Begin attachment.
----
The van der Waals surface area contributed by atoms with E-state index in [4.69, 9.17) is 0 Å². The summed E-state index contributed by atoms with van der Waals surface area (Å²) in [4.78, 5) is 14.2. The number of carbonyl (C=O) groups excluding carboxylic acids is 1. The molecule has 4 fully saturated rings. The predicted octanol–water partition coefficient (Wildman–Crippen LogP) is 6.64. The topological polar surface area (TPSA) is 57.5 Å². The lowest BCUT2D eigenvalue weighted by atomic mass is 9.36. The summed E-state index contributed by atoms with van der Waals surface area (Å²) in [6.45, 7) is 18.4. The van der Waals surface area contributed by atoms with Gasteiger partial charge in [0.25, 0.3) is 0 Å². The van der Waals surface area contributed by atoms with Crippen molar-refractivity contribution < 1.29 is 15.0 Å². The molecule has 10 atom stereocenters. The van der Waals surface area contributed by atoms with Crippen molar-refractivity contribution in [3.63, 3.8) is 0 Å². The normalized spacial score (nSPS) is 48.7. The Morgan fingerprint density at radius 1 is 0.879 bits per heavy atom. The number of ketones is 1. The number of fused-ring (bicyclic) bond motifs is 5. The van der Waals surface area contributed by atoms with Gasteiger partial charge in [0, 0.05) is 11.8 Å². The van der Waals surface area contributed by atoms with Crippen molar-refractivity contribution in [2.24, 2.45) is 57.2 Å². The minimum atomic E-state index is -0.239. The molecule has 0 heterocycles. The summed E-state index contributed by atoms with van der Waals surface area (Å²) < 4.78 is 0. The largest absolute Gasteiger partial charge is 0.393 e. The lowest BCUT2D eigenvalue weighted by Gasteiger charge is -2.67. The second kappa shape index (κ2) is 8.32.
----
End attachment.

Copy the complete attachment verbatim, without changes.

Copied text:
The van der Waals surface area contributed by atoms with E-state index in [4.69, 9.17) is 0 Å². The summed E-state index contributed by atoms with van der Waals surface area (Å²) in [4.78, 5) is 14.2. The number of carbonyl (C=O) groups excluding carboxylic acids is 1. The molecule has 4 fully saturated rings. The predicted octanol–water partition coefficient (Wildman–Crippen LogP) is 6.64. The topological polar surface area (TPSA) is 57.5 Å². The lowest BCUT2D eigenvalue weighted by atomic mass is 9.36. The summed E-state index contributed by atoms with van der Waals surface area (Å²) in [6.45, 7) is 18.4. The van der Waals surface area contributed by atoms with Gasteiger partial charge in [0.25, 0.3) is 0 Å². The van der Waals surface area contributed by atoms with Crippen molar-refractivity contribution < 1.29 is 15.0 Å². The molecule has 10 atom stereocenters. The van der Waals surface area contributed by atoms with Crippen molar-refractivity contribution in [3.63, 3.8) is 0 Å². The normalized spacial score (nSPS) is 48.7. The Morgan fingerprint density at radius 1 is 0.879 bits per heavy atom. The number of ketones is 1. The number of fused-ring (bicyclic) bond motifs is 5. The van der Waals surface area contributed by atoms with Gasteiger partial charge in [0, 0.05) is 11.8 Å². The van der Waals surface area contributed by atoms with Crippen molar-refractivity contribution in [2.24, 2.45) is 57.2 Å². The minimum atomic E-state index is -0.239. The molecule has 0 heterocycles. The summed E-state index contributed by atoms with van der Waals surface area (Å²) < 4.78 is 0. The largest absolute Gasteiger partial charge is 0.393 e. The lowest BCUT2D eigenvalue weighted by Gasteiger charge is -2.67. The second kappa shape index (κ2) is 8.32.